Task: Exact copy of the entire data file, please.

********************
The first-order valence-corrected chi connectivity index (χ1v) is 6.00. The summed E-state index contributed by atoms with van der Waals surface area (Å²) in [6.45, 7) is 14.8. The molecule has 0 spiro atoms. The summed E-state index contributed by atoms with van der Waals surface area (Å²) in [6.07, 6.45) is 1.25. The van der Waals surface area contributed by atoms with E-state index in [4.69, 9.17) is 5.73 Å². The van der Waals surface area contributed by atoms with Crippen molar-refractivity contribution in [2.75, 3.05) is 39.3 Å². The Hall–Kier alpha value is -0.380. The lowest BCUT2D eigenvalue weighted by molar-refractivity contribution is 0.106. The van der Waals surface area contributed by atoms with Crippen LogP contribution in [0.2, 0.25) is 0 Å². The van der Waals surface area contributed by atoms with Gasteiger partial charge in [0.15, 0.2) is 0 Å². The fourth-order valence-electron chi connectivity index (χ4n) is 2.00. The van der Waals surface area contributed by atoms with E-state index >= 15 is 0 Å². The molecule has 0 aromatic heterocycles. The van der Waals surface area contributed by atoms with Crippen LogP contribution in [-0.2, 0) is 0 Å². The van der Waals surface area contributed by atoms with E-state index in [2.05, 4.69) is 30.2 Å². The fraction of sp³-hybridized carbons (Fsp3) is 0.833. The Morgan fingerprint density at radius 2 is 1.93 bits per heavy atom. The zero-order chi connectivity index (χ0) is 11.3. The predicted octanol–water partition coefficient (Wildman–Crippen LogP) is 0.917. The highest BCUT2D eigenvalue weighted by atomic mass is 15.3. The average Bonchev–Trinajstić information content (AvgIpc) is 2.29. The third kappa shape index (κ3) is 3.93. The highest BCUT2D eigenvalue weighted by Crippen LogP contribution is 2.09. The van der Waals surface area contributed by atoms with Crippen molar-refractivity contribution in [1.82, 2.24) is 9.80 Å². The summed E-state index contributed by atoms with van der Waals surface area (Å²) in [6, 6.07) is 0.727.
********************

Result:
The first-order valence-corrected chi connectivity index (χ1v) is 6.00. The summed E-state index contributed by atoms with van der Waals surface area (Å²) in [6.45, 7) is 14.8. The molecule has 0 spiro atoms. The summed E-state index contributed by atoms with van der Waals surface area (Å²) in [6.07, 6.45) is 1.25. The van der Waals surface area contributed by atoms with E-state index in [4.69, 9.17) is 5.73 Å². The van der Waals surface area contributed by atoms with Crippen molar-refractivity contribution in [2.75, 3.05) is 39.3 Å². The Hall–Kier alpha value is -0.380. The lowest BCUT2D eigenvalue weighted by molar-refractivity contribution is 0.106. The van der Waals surface area contributed by atoms with Crippen LogP contribution in [0.2, 0.25) is 0 Å². The van der Waals surface area contributed by atoms with Gasteiger partial charge in [0.15, 0.2) is 0 Å². The fourth-order valence-electron chi connectivity index (χ4n) is 2.00. The van der Waals surface area contributed by atoms with E-state index >= 15 is 0 Å². The molecule has 0 aromatic heterocycles. The van der Waals surface area contributed by atoms with Crippen LogP contribution in [-0.2, 0) is 0 Å². The van der Waals surface area contributed by atoms with E-state index in [2.05, 4.69) is 30.2 Å². The fraction of sp³-hybridized carbons (Fsp3) is 0.833. The Morgan fingerprint density at radius 2 is 1.93 bits per heavy atom. The zero-order chi connectivity index (χ0) is 11.3. The predicted octanol–water partition coefficient (Wildman–Crippen LogP) is 0.917. The highest BCUT2D eigenvalue weighted by atomic mass is 15.3. The average Bonchev–Trinajstić information content (AvgIpc) is 2.29. The third kappa shape index (κ3) is 3.93. The highest BCUT2D eigenvalue weighted by Crippen LogP contribution is 2.09. The van der Waals surface area contributed by atoms with Crippen molar-refractivity contribution in [1.82, 2.24) is 9.80 Å². The summed E-state index contributed by atoms with van der Waals surface area (Å²) in [6, 6.07) is 0.727.